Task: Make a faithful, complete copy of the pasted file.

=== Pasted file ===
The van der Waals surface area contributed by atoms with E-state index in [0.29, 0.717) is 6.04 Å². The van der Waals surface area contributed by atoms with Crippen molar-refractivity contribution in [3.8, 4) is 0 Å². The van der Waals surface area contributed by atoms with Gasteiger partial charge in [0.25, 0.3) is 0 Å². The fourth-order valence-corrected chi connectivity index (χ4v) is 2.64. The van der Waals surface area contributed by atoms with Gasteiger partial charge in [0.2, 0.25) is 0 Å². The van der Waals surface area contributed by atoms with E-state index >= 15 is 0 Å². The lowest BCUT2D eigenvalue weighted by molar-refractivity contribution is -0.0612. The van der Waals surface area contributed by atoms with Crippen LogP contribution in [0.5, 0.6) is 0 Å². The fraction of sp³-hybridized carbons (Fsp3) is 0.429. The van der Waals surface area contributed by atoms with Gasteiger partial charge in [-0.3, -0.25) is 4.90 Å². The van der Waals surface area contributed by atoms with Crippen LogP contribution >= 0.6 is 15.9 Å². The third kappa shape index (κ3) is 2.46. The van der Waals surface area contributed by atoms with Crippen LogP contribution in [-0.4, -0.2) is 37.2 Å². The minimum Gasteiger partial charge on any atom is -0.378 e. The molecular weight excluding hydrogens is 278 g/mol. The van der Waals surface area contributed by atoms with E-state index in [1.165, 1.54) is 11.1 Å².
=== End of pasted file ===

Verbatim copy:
The van der Waals surface area contributed by atoms with E-state index in [0.29, 0.717) is 6.04 Å². The van der Waals surface area contributed by atoms with Crippen molar-refractivity contribution in [3.8, 4) is 0 Å². The van der Waals surface area contributed by atoms with Gasteiger partial charge in [0.25, 0.3) is 0 Å². The fourth-order valence-corrected chi connectivity index (χ4v) is 2.64. The van der Waals surface area contributed by atoms with Gasteiger partial charge in [0.2, 0.25) is 0 Å². The van der Waals surface area contributed by atoms with E-state index >= 15 is 0 Å². The lowest BCUT2D eigenvalue weighted by molar-refractivity contribution is -0.0612. The van der Waals surface area contributed by atoms with Crippen LogP contribution in [0.5, 0.6) is 0 Å². The fraction of sp³-hybridized carbons (Fsp3) is 0.429. The van der Waals surface area contributed by atoms with Gasteiger partial charge in [-0.3, -0.25) is 4.90 Å². The van der Waals surface area contributed by atoms with Crippen LogP contribution >= 0.6 is 15.9 Å². The third kappa shape index (κ3) is 2.46. The van der Waals surface area contributed by atoms with Crippen LogP contribution in [-0.4, -0.2) is 37.2 Å². The minimum Gasteiger partial charge on any atom is -0.378 e. The molecular weight excluding hydrogens is 278 g/mol. The van der Waals surface area contributed by atoms with E-state index in [1.165, 1.54) is 11.1 Å².